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Errors and how they affect retreival


Citing in patents and papers
Eugene Garfield Scientist
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Marge Couraine was the librarian of, at Merck, I think it was Merck she worked for. And she had a... gave me access to a collection of 5,000 patents. She and a group of students, I think, coded all this stuff with me so that we could get a large enough sample to prove the point. And in the paper, I had some examples of what you could find by doing a citation-based search versus using a classification system. But the patent office showed that the patents were classified all over the place by individual patent examiners, which... and would have missed various things for a variety of reasons. One of the objections to the use of citations at the time was that some of the examiners cite patents not for technical subject matter reasons, but for legalistic reasons, which brings in, you know, completely irrelevant subject matter. I mean, you could cite patents that have nothing to do with one another, in terms of what’s being invented for some legalistic reason. I don’t know enough about patent law to give you an example, but that was what was part of the problem. But...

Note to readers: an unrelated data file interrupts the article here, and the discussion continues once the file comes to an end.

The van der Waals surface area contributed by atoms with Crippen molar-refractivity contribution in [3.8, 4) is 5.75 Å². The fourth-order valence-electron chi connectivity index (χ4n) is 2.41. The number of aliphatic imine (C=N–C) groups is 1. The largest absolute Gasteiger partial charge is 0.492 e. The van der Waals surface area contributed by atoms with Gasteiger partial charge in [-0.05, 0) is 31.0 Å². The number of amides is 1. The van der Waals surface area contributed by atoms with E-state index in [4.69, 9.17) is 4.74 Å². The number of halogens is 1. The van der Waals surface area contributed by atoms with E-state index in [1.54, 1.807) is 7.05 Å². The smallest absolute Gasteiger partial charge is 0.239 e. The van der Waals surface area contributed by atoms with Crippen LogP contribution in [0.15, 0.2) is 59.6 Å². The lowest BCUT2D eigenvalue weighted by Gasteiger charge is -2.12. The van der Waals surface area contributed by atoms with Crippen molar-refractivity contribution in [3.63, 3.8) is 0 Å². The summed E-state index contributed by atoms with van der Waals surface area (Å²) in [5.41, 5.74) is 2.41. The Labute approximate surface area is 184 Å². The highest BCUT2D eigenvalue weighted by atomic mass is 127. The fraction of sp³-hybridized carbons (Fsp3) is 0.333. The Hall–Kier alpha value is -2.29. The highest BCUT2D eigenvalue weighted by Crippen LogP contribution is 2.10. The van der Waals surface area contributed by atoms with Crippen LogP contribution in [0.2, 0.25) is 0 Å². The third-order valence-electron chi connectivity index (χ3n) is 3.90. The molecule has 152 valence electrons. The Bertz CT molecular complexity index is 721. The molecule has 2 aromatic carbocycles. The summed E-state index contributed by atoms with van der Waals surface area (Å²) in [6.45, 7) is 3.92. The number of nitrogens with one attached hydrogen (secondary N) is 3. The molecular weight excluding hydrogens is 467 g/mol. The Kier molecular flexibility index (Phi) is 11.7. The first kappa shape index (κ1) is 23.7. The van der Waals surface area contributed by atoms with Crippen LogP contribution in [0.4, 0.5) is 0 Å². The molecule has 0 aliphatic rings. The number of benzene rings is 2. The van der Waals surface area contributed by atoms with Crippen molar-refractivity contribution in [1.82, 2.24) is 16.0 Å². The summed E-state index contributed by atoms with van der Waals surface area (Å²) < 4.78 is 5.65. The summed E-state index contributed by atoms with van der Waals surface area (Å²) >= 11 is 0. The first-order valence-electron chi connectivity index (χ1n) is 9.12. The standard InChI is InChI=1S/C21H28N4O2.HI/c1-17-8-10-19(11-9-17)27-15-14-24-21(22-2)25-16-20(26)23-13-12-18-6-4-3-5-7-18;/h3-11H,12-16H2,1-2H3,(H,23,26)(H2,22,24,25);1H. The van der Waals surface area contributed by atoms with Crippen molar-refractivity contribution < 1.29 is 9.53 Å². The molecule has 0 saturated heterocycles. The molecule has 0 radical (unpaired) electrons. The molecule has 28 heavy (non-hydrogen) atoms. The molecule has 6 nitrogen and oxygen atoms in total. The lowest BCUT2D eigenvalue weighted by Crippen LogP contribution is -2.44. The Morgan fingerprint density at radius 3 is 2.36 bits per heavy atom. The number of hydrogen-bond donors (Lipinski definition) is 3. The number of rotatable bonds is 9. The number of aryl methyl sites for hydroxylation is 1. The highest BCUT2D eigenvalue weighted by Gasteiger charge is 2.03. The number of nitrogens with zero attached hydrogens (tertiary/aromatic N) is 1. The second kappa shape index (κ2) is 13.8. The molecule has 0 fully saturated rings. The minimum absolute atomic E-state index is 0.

[Q] Do, do you think that scientists cite previous papers, in its quasi-legalistic way, to get proper credit to prior authors?

Do inventors cite...?

[Q] No, I mean scientists. I mean, is there an analogy between the way people cite in a patent, the way a scientist would cite in a paper?

I think that they, I’m of the impression, I think it’s verifiable, that the era of biotechnology, that a lot of the biotechnology patents read just like papers. You know, the, the whole flavour of the description of the invention and what went before, and so forth. Essentially, it’s sort of like, it’s almost like a patent application. And in a sense, that’s the way it ought to be. You know, if somebody’s invented something, he’s willing to tell the whole history of the development of that particular field, you know, there are some places where it might not be relevant, but certainly, if it’s something like molecular biology, you want to be able, because they’re going to make... by doing that, I think it permits them to make a very narrow claim. The narrower claim you make, the easier it is to get it patented. And what the patent examiner is really doing, in many cases, I think, is that he’s preventing you from getting such a broad patent, that it prevents anybody else from entering the field, where you have'nt really... not necessarily covered all the fields. So that’s part of the process of how much you disclose, and how well you search the background to the field, you know.

[Q] Do you think... did you see a connection between the, people citing practices and the Mertonian norms of science? Did you, did you?